Lot 46
  • 46

Larry Rivers

150,000 - 200,000 USD
Log in to view results
bidding is closed


  • Larry Rivers
  • Little French Money
  • signed

  • oil on canvas
  • 18 x 30 in. 45.7 x 76.2 cm.
  • Painted in 1962.


Tibor de Nagy Gallery, New York
Marlborough Gallery, New York
Collection of Mr. and Mrs. Frederick R. Weisman, Beverly Hills
Thomas Amman Fine Art AG, Zurich
Acquired by the present owner from the above in 1990


Major Works from the Weisman Collection and other Private Collections, Thomas Ammann Fine Art, Zurich, 1990, pl. 24, illustrated in color

Catalogue Note

Rivers' oeuvre demonstrates relentless and inspired experimentation.  From his training in jazz (an intrinsically random and experimental form) to his refusal to be bound by abstract expressionism alone, the artist explored an array of styles, techniques, and media. From his wide ranging curiosity about history, music and art, Rivers integrated life and art as a complex whole.  Captivated by mass-produced imagery, Rivers presents the viewer with an irreverent, gesturally taut Little French Money, an ultimately painterly composition which demonstrates his ability to ambitiously bridge the gap between Abstract Expressionism and Pop Art.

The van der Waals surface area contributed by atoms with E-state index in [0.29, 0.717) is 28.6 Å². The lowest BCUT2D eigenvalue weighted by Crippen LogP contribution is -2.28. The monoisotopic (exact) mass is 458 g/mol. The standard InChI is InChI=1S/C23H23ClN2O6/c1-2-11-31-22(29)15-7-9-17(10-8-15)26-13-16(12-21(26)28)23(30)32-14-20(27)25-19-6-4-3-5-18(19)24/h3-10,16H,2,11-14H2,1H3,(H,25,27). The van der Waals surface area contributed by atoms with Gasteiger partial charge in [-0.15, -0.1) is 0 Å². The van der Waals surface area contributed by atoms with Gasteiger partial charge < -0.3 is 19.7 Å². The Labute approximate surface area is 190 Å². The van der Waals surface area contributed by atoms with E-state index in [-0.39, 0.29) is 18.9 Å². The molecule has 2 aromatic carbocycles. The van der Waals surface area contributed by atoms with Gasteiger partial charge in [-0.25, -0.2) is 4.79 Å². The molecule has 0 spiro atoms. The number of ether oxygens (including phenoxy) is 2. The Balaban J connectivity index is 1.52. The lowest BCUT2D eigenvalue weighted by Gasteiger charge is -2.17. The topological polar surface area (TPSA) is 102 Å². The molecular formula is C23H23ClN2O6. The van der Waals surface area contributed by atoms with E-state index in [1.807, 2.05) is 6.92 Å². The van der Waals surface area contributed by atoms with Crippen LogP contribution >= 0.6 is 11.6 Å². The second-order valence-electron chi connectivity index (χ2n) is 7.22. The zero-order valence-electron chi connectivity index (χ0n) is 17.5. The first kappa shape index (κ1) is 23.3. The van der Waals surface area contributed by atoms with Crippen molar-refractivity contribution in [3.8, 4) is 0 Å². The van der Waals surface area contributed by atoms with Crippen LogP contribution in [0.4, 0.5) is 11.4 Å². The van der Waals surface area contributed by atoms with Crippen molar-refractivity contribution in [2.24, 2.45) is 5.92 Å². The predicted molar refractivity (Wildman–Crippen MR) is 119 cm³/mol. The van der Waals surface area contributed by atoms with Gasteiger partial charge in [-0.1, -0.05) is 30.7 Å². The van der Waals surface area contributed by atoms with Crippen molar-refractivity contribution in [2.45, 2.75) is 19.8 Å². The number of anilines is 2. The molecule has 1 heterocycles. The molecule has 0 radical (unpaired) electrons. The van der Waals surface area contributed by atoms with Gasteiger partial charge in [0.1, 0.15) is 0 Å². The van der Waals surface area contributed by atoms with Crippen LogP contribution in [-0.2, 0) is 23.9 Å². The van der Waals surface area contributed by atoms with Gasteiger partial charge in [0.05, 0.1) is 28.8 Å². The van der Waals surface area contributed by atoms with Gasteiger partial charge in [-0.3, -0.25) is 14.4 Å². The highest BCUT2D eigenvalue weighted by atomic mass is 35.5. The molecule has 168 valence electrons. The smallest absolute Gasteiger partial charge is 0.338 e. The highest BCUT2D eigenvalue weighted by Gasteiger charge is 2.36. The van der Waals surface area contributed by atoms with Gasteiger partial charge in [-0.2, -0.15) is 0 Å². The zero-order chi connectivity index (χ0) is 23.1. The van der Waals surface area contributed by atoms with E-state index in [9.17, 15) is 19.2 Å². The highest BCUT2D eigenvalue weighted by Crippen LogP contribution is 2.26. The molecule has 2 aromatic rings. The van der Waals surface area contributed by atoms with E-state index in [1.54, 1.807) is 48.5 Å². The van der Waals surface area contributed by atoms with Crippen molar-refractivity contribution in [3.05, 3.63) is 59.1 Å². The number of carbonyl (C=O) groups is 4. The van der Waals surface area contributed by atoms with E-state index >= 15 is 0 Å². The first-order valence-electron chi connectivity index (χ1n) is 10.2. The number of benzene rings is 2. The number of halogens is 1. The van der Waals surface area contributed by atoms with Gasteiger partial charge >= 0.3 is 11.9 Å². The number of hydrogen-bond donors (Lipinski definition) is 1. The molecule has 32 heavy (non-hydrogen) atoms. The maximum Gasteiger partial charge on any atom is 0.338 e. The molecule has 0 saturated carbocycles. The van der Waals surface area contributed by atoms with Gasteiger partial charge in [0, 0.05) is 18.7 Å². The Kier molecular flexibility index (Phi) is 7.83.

Rivers' painting career began in the late 1940s when he studied under Hans Hofmann among others, although his style departed from the semi-abstraction of Hofmann. In a manner more similar to de Kooning, Rivers moved toward sensual painterly figuration but with a subject matter of his own.  The present work from 1962 is part of a larger series inspired by French currency.  Throughout his career Rivers drew from historical sources, melding these together with commercial and personal references to enrich his subject matter and to make his work accessible.  The present work pays "tongue in cheek" homage to the Neo-Classicist Jacques-Louis David, the painter of the French Revolution, whose portrait of a young Napoleon graced French currency. This source image dissolves in and out of the loosely painted composition with the left side of the work more completely deconstructed.  In the early 1960s Rivers' paintings achieved a synthesis of technical assurance and fluency, adapting gestural painting to figurative ends.  Robert Coates of the New Yorker praised Rivers' "mixture of vague, elusive bits and fragments of detail, just sufficient to carry the representational side of the picture, set against a background that is freely Abstract Expressionist in both color and design." (Helen A. Harrison, Larry Rivers, New York, 1984, p. 73).